News

Hazel Wright comments on High Court ruling that Islamic faith marriage falls within English matrimonial law in The Guardian, The Telegraph, The Independent, the Daily Express, Family Law Week and Scottish Legal News

  • August 01, 2018
  • By Hazel Wright, Partner

In the Independent Review into the application of Sharia Law in England and Wales, published in February 2018, it was acknowledged that Sharia Councils cannot celebrate legally binding marriages. This is unlike the position for other faiths, such as Christianity and Judaism, which do not have this “double ceremony” requirement. But those following these faiths may want to have a religious divorce (for example a get for Jewish people) which is not the same as a court ordered divorce.

Over 90% of those approaching Sharia Councils about divorce are women, who are particularly disadvantaged if their relationship breaks down, due to their financially inferior position. An Islamic divorce is like an Islamic marriage – not recognised by the court for the purposes of the claims that arise on divorce from a legally valid marriage.

The laws about whether a marriage is valid or void were first made in 1949, just after the Second World War, at a time when the Muslim population of this country was far smaller than it is now. Part of the reason for the Independent Review was to look at and make recommendations for bringing the regulation of marriages up to date for Muslims. The recommendation is that all Islamic marriages should be linked to civil registration and that it is the role of the Imam to make this happen.

Hazel Wright, partner at Hunters Solicitors, commented:

“The law on cohabitation in this country is out of date and unsatisfactory. Now those who would have been outside the scope of the law to help them can seek compensation in the courts if their spouse has deliberately refused to have a civil ceremony after a religious ceremony.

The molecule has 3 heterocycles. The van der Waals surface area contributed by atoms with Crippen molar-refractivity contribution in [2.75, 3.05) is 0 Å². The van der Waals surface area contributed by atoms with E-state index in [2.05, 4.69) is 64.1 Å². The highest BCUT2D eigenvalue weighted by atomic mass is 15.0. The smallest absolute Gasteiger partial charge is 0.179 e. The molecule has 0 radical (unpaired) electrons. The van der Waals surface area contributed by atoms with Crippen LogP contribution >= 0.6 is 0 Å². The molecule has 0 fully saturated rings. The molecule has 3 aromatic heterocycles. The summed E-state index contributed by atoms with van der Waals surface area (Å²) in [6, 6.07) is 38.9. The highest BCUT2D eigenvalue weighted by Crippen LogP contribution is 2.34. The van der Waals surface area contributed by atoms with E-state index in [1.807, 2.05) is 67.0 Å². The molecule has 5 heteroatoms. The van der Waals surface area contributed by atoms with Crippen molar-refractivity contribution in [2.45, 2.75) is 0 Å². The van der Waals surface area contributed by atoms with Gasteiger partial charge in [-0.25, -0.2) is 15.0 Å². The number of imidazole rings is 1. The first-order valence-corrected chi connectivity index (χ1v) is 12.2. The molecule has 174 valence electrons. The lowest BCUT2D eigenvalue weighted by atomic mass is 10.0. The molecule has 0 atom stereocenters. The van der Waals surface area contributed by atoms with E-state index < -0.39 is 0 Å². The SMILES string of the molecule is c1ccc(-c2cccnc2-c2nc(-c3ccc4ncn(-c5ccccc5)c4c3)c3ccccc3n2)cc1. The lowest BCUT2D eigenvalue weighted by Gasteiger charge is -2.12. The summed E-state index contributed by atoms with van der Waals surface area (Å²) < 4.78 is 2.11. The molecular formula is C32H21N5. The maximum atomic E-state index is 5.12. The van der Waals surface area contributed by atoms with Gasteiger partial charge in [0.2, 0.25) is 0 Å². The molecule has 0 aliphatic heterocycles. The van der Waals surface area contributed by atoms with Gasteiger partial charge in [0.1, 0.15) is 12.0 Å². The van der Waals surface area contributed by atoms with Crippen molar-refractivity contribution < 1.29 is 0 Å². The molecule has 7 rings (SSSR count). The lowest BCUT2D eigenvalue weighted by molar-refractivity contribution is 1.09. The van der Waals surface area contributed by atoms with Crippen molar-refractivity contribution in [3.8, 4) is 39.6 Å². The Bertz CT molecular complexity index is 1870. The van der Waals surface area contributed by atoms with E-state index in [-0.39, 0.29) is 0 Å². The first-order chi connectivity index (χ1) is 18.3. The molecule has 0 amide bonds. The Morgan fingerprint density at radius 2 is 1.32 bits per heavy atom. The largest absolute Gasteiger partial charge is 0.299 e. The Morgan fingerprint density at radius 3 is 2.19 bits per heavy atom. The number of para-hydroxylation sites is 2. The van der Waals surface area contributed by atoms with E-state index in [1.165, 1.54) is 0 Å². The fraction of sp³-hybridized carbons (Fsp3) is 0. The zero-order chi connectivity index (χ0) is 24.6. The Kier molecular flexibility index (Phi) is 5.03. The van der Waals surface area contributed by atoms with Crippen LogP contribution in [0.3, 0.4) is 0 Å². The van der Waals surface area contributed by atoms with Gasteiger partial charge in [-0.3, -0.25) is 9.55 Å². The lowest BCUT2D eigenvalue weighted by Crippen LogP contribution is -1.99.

“Ms Akhtar and Mr Khan both knew that their Sharia marriage was not a legally registered marriage. It became vital for Ms Akhtar that the English divorce court rule in her favour, that the marriage should be recognised as void, and not a non-marriage. Otherwise she would not have any rights to make any financial claims for herself.

“The ruling that this marriage was just like a marriage for the couple, their families and friends, and indeed it satisfied the UAE authorities, and so was a void marriage has given heart to many who otherwise suffer discrimination.

“An Independent Review into the application of Sharia law in England and Wales, published in February 2018 and commissioned by the then Home Secretary Theresa May, calls for a regime of public education about the legal status of Sharia law. Sadly, it is quite likely that, as with the defusing of the idea of “common law marriage” (which is and can only ever be cohabitation), this won’t be enough.”

Read the full article in The GuardianThe Telegraph, The Independent (also syndicated in Yahoo! News here), the Daily Express, Family Law Week and Scottish Legal News.


Related News

Sep 21, 2022
Olivia Piercy featured in a Q&A in Today’s Family Lawyer on her career path and the areas of family law undergoing transformation
Sep 06, 2022
Constance Tait discusses maintenance and inflation in 2022
Sep 06, 2022
Hunters Law shortlisted at the Family Law Awards 2022
Sep 05, 2022
Olivia Piercy joins Hunters Law as a Partner in the Family Department
Jun 29, 2022
Hunters’ Family Department highlighted in the 2022 edition of the Spear’s Family Law Index
Jun 15, 2022
Philippa Kum and Eri Horrocks outline top tips for co-parents on agreeing arrangements for children in EPrivateClient
Jun 13, 2022
Amy Scollan and Anastassia Dimmek examine what happens to an art collection when couples divorce in Antiques Trade Gazette
Jun 08, 2022
Amy Scollan and Anastassia Dimmek discuss the distribution of artwork during divorce proceedings in EPrivateClient
May 12, 2022
Eri Horrocks examines post-separation assets in Today’s Family Lawyer
May 03, 2022
Polly Atkins reviews guidance on applications for security for costs in Family Law Journal

© Hunters Law LLP 2022 | Privacy NoticeLegal & Regulatory | Cookies Policy | Complaints Procedure.

Hunters Law LLP is authorised and regulated by the Solicitors Regulation Authority (number 657218)